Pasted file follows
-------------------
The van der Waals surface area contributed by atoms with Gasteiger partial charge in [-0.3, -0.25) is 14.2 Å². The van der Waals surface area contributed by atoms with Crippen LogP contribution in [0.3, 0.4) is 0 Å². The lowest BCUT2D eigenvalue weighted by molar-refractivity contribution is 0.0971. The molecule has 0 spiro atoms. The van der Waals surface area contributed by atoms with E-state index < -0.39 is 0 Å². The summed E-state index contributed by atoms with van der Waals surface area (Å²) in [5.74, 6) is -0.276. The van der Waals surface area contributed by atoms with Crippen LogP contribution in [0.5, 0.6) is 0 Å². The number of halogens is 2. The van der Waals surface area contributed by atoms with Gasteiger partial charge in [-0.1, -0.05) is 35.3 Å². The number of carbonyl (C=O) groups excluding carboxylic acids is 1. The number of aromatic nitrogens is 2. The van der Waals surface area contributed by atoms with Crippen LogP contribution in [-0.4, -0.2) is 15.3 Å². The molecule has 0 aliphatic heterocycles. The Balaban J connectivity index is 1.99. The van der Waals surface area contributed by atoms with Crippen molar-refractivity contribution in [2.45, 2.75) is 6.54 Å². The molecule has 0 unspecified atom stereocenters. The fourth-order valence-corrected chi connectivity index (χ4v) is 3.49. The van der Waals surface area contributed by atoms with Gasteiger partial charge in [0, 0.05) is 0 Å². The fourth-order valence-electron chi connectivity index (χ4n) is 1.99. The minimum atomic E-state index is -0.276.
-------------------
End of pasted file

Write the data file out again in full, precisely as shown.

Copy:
The van der Waals surface area contributed by atoms with Gasteiger partial charge in [-0.3, -0.25) is 14.2 Å². The van der Waals surface area contributed by atoms with Crippen LogP contribution in [0.3, 0.4) is 0 Å². The lowest BCUT2D eigenvalue weighted by molar-refractivity contribution is 0.0971. The molecule has 0 spiro atoms. The van der Waals surface area contributed by atoms with E-state index < -0.39 is 0 Å². The summed E-state index contributed by atoms with van der Waals surface area (Å²) in [5.74, 6) is -0.276. The van der Waals surface area contributed by atoms with Crippen LogP contribution in [0.5, 0.6) is 0 Å². The number of halogens is 2. The van der Waals surface area contributed by atoms with Gasteiger partial charge in [-0.1, -0.05) is 35.3 Å². The number of carbonyl (C=O) groups excluding carboxylic acids is 1. The number of aromatic nitrogens is 2. The van der Waals surface area contributed by atoms with Crippen LogP contribution in [-0.4, -0.2) is 15.3 Å². The molecule has 0 aliphatic heterocycles. The Balaban J connectivity index is 1.99. The van der Waals surface area contributed by atoms with Crippen molar-refractivity contribution in [2.45, 2.75) is 6.54 Å². The molecule has 0 unspecified atom stereocenters. The fourth-order valence-corrected chi connectivity index (χ4v) is 3.49. The van der Waals surface area contributed by atoms with Gasteiger partial charge in [0, 0.05) is 0 Å². The fourth-order valence-electron chi connectivity index (χ4n) is 1.99. The minimum atomic E-state index is -0.276.